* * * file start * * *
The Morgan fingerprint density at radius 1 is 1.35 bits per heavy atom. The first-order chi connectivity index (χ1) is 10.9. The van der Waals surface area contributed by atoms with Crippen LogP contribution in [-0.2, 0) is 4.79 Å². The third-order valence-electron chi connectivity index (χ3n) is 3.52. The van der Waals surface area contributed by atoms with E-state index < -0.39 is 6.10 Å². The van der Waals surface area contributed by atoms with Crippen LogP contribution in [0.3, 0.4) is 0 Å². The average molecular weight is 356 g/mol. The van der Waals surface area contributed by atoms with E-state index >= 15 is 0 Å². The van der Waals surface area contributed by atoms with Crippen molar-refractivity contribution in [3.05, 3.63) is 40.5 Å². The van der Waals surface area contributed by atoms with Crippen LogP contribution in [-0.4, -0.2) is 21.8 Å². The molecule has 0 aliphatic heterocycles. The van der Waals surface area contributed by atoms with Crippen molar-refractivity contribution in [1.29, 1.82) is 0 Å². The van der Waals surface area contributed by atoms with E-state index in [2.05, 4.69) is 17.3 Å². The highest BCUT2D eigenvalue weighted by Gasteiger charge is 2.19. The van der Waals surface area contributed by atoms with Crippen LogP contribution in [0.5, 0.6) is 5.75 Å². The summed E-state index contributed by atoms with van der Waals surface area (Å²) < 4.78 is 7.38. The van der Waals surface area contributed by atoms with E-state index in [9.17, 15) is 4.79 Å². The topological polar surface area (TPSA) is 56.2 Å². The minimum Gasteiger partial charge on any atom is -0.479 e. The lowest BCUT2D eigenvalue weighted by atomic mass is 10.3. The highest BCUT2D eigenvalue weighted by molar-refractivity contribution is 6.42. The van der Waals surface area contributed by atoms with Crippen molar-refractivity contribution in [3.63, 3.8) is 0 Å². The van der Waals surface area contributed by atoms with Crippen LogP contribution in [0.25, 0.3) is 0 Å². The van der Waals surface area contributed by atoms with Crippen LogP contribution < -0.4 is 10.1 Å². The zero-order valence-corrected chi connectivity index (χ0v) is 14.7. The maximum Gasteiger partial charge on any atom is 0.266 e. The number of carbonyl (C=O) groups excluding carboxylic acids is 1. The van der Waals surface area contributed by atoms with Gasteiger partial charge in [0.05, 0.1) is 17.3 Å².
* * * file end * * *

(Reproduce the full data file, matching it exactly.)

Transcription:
The Morgan fingerprint density at radius 1 is 1.35 bits per heavy atom. The first-order chi connectivity index (χ1) is 10.9. The van der Waals surface area contributed by atoms with Crippen LogP contribution in [-0.2, 0) is 4.79 Å². The third-order valence-electron chi connectivity index (χ3n) is 3.52. The van der Waals surface area contributed by atoms with E-state index < -0.39 is 6.10 Å². The van der Waals surface area contributed by atoms with Crippen LogP contribution in [0.3, 0.4) is 0 Å². The average molecular weight is 356 g/mol. The van der Waals surface area contributed by atoms with E-state index >= 15 is 0 Å². The van der Waals surface area contributed by atoms with Crippen molar-refractivity contribution in [3.05, 3.63) is 40.5 Å². The van der Waals surface area contributed by atoms with Crippen LogP contribution in [-0.4, -0.2) is 21.8 Å². The molecule has 0 aliphatic heterocycles. The van der Waals surface area contributed by atoms with Crippen molar-refractivity contribution in [1.29, 1.82) is 0 Å². The van der Waals surface area contributed by atoms with E-state index in [2.05, 4.69) is 17.3 Å². The highest BCUT2D eigenvalue weighted by Gasteiger charge is 2.19. The van der Waals surface area contributed by atoms with Crippen LogP contribution in [0.5, 0.6) is 5.75 Å². The summed E-state index contributed by atoms with van der Waals surface area (Å²) < 4.78 is 7.38. The van der Waals surface area contributed by atoms with E-state index in [9.17, 15) is 4.79 Å². The topological polar surface area (TPSA) is 56.2 Å². The minimum Gasteiger partial charge on any atom is -0.479 e. The lowest BCUT2D eigenvalue weighted by atomic mass is 10.3. The highest BCUT2D eigenvalue weighted by molar-refractivity contribution is 6.42. The van der Waals surface area contributed by atoms with Crippen molar-refractivity contribution in [3.63, 3.8) is 0 Å². The van der Waals surface area contributed by atoms with Crippen LogP contribution in [0.25, 0.3) is 0 Å². The van der Waals surface area contributed by atoms with Crippen LogP contribution < -0.4 is 10.1 Å². The zero-order valence-corrected chi connectivity index (χ0v) is 14.7. The maximum Gasteiger partial charge on any atom is 0.266 e. The number of carbonyl (C=O) groups excluding carboxylic acids is 1. The van der Waals surface area contributed by atoms with Gasteiger partial charge in [0.05, 0.1) is 17.3 Å².